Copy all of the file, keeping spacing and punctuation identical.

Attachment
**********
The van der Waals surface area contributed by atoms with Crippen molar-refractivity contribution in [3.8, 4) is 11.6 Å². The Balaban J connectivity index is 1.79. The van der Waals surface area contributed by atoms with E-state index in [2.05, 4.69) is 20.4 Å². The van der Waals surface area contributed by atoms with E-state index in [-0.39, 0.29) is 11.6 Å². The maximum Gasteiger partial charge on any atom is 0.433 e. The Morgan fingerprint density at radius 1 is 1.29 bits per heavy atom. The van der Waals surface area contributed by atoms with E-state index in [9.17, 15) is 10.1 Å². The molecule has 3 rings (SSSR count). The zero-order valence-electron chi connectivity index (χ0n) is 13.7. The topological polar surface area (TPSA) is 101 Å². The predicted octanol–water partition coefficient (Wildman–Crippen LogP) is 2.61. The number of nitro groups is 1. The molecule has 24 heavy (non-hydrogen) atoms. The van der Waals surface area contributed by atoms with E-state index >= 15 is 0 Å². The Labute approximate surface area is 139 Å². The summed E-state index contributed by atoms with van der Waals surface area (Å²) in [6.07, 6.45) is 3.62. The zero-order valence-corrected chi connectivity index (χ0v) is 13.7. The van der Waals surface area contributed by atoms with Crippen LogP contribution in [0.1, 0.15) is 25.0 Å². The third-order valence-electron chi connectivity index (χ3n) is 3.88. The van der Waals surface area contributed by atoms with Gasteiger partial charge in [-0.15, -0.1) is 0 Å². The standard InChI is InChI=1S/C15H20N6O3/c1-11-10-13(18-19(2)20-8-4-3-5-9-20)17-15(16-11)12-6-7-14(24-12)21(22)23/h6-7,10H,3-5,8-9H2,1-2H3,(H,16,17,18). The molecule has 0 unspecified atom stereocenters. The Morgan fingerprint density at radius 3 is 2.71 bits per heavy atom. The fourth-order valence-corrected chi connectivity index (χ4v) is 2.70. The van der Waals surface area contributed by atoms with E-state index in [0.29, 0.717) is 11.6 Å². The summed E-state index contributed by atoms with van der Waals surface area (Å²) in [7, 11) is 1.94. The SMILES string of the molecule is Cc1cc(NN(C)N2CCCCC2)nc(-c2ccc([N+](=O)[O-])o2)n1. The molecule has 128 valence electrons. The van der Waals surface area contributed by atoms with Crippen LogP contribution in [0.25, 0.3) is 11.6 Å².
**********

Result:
The van der Waals surface area contributed by atoms with Crippen molar-refractivity contribution in [3.8, 4) is 11.6 Å². The Balaban J connectivity index is 1.79. The van der Waals surface area contributed by atoms with E-state index in [2.05, 4.69) is 20.4 Å². The van der Waals surface area contributed by atoms with E-state index in [-0.39, 0.29) is 11.6 Å². The maximum Gasteiger partial charge on any atom is 0.433 e. The Morgan fingerprint density at radius 1 is 1.29 bits per heavy atom. The van der Waals surface area contributed by atoms with E-state index in [9.17, 15) is 10.1 Å². The molecule has 3 rings (SSSR count). The zero-order valence-electron chi connectivity index (χ0n) is 13.7. The topological polar surface area (TPSA) is 101 Å². The predicted octanol–water partition coefficient (Wildman–Crippen LogP) is 2.61. The number of nitro groups is 1. The molecule has 24 heavy (non-hydrogen) atoms. The van der Waals surface area contributed by atoms with E-state index >= 15 is 0 Å². The Labute approximate surface area is 139 Å². The summed E-state index contributed by atoms with van der Waals surface area (Å²) in [6.07, 6.45) is 3.62. The zero-order valence-corrected chi connectivity index (χ0v) is 13.7. The van der Waals surface area contributed by atoms with Crippen LogP contribution in [0.1, 0.15) is 25.0 Å². The third-order valence-electron chi connectivity index (χ3n) is 3.88. The van der Waals surface area contributed by atoms with Gasteiger partial charge in [-0.15, -0.1) is 0 Å². The standard InChI is InChI=1S/C15H20N6O3/c1-11-10-13(18-19(2)20-8-4-3-5-9-20)17-15(16-11)12-6-7-14(24-12)21(22)23/h6-7,10H,3-5,8-9H2,1-2H3,(H,16,17,18). The molecule has 0 unspecified atom stereocenters. The Morgan fingerprint density at radius 3 is 2.71 bits per heavy atom. The fourth-order valence-corrected chi connectivity index (χ4v) is 2.70. The van der Waals surface area contributed by atoms with E-state index in [0.29, 0.717) is 11.6 Å². The summed E-state index contributed by atoms with van der Waals surface area (Å²) in [7, 11) is 1.94. The SMILES string of the molecule is Cc1cc(NN(C)N2CCCCC2)nc(-c2ccc([N+](=O)[O-])o2)n1. The molecule has 128 valence electrons. The van der Waals surface area contributed by atoms with Crippen LogP contribution in [0.25, 0.3) is 11.6 Å².